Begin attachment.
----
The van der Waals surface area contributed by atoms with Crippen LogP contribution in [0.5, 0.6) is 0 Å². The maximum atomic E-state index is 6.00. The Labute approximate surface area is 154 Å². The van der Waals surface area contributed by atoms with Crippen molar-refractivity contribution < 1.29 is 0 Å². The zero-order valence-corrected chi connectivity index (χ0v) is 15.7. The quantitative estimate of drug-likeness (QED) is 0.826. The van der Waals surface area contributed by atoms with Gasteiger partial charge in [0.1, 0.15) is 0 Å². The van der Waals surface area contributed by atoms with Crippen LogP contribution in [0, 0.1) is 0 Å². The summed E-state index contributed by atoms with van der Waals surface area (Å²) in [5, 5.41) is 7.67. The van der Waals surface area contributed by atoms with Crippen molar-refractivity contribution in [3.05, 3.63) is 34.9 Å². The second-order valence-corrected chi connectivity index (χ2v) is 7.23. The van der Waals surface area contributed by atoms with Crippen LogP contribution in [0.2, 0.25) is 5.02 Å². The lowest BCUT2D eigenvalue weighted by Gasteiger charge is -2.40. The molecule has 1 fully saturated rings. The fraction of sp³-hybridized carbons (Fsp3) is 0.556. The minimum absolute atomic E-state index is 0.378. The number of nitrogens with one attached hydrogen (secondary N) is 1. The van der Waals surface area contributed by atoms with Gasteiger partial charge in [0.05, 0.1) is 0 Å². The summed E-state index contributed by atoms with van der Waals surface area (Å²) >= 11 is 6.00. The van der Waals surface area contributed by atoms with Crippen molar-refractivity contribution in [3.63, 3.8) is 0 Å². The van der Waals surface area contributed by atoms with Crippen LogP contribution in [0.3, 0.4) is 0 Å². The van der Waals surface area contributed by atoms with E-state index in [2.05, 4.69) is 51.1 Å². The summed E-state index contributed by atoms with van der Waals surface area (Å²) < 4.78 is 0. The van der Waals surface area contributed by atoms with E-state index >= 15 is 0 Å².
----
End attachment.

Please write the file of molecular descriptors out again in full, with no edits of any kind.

The van der Waals surface area contributed by atoms with Crippen LogP contribution in [0.5, 0.6) is 0 Å². The maximum atomic E-state index is 6.00. The Labute approximate surface area is 154 Å². The van der Waals surface area contributed by atoms with Crippen molar-refractivity contribution < 1.29 is 0 Å². The zero-order valence-corrected chi connectivity index (χ0v) is 15.7. The quantitative estimate of drug-likeness (QED) is 0.826. The van der Waals surface area contributed by atoms with Gasteiger partial charge in [0.1, 0.15) is 0 Å². The van der Waals surface area contributed by atoms with Crippen LogP contribution in [0, 0.1) is 0 Å². The summed E-state index contributed by atoms with van der Waals surface area (Å²) in [5, 5.41) is 7.67. The van der Waals surface area contributed by atoms with Crippen molar-refractivity contribution in [3.05, 3.63) is 34.9 Å². The second-order valence-corrected chi connectivity index (χ2v) is 7.23. The van der Waals surface area contributed by atoms with Crippen LogP contribution in [0.2, 0.25) is 5.02 Å². The lowest BCUT2D eigenvalue weighted by Gasteiger charge is -2.40. The molecule has 1 fully saturated rings. The fraction of sp³-hybridized carbons (Fsp3) is 0.556. The minimum absolute atomic E-state index is 0.378. The number of nitrogens with one attached hydrogen (secondary N) is 1. The van der Waals surface area contributed by atoms with Gasteiger partial charge in [0.05, 0.1) is 0 Å². The summed E-state index contributed by atoms with van der Waals surface area (Å²) >= 11 is 6.00. The van der Waals surface area contributed by atoms with Crippen molar-refractivity contribution in [3.63, 3.8) is 0 Å². The van der Waals surface area contributed by atoms with Crippen LogP contribution in [0.3, 0.4) is 0 Å². The van der Waals surface area contributed by atoms with E-state index in [2.05, 4.69) is 51.1 Å². The summed E-state index contributed by atoms with van der Waals surface area (Å²) < 4.78 is 0. The van der Waals surface area contributed by atoms with E-state index >= 15 is 0 Å².